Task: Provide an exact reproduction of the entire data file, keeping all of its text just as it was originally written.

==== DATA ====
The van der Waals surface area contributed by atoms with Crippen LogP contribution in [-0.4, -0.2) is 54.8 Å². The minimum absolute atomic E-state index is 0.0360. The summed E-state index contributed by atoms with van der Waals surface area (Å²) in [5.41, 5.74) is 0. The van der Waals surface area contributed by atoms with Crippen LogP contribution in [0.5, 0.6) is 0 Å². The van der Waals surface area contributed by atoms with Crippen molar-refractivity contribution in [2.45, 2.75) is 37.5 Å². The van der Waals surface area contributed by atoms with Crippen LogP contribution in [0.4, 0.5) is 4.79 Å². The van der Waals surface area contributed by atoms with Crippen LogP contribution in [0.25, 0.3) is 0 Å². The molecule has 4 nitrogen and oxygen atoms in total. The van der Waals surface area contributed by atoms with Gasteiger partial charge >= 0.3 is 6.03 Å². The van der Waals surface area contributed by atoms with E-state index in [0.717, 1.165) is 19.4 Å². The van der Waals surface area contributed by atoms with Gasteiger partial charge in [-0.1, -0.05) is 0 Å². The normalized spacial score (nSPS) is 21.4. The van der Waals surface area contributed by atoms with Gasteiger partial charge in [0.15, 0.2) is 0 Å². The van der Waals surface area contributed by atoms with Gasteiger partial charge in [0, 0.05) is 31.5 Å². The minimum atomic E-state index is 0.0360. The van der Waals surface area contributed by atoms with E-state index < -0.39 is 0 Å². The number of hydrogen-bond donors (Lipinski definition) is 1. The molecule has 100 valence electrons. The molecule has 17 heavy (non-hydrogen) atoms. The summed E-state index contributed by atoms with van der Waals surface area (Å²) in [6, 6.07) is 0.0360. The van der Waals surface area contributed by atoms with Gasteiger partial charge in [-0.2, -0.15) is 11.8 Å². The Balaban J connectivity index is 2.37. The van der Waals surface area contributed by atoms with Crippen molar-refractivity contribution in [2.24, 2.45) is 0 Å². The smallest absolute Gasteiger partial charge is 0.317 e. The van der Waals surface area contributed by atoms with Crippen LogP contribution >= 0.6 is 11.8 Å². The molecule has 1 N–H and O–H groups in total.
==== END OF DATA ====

The van der Waals surface area contributed by atoms with Crippen LogP contribution in [-0.4, -0.2) is 54.8 Å². The minimum absolute atomic E-state index is 0.0360. The summed E-state index contributed by atoms with van der Waals surface area (Å²) in [5.41, 5.74) is 0. The van der Waals surface area contributed by atoms with Crippen LogP contribution in [0.5, 0.6) is 0 Å². The van der Waals surface area contributed by atoms with Crippen molar-refractivity contribution in [2.45, 2.75) is 37.5 Å². The van der Waals surface area contributed by atoms with Crippen LogP contribution in [0.4, 0.5) is 4.79 Å². The van der Waals surface area contributed by atoms with Crippen LogP contribution in [0.25, 0.3) is 0 Å². The molecule has 4 nitrogen and oxygen atoms in total. The van der Waals surface area contributed by atoms with Gasteiger partial charge >= 0.3 is 6.03 Å². The van der Waals surface area contributed by atoms with E-state index in [0.717, 1.165) is 19.4 Å². The van der Waals surface area contributed by atoms with Gasteiger partial charge in [-0.1, -0.05) is 0 Å². The normalized spacial score (nSPS) is 21.4. The van der Waals surface area contributed by atoms with Gasteiger partial charge in [0.15, 0.2) is 0 Å². The van der Waals surface area contributed by atoms with Gasteiger partial charge in [0, 0.05) is 31.5 Å². The minimum atomic E-state index is 0.0360. The van der Waals surface area contributed by atoms with E-state index < -0.39 is 0 Å². The number of hydrogen-bond donors (Lipinski definition) is 1. The molecule has 100 valence electrons. The molecule has 17 heavy (non-hydrogen) atoms. The summed E-state index contributed by atoms with van der Waals surface area (Å²) in [6, 6.07) is 0.0360. The van der Waals surface area contributed by atoms with Gasteiger partial charge in [-0.2, -0.15) is 11.8 Å². The Balaban J connectivity index is 2.37. The van der Waals surface area contributed by atoms with Crippen molar-refractivity contribution in [2.24, 2.45) is 0 Å². The smallest absolute Gasteiger partial charge is 0.317 e. The van der Waals surface area contributed by atoms with Crippen LogP contribution >= 0.6 is 11.8 Å². The molecule has 1 N–H and O–H groups in total.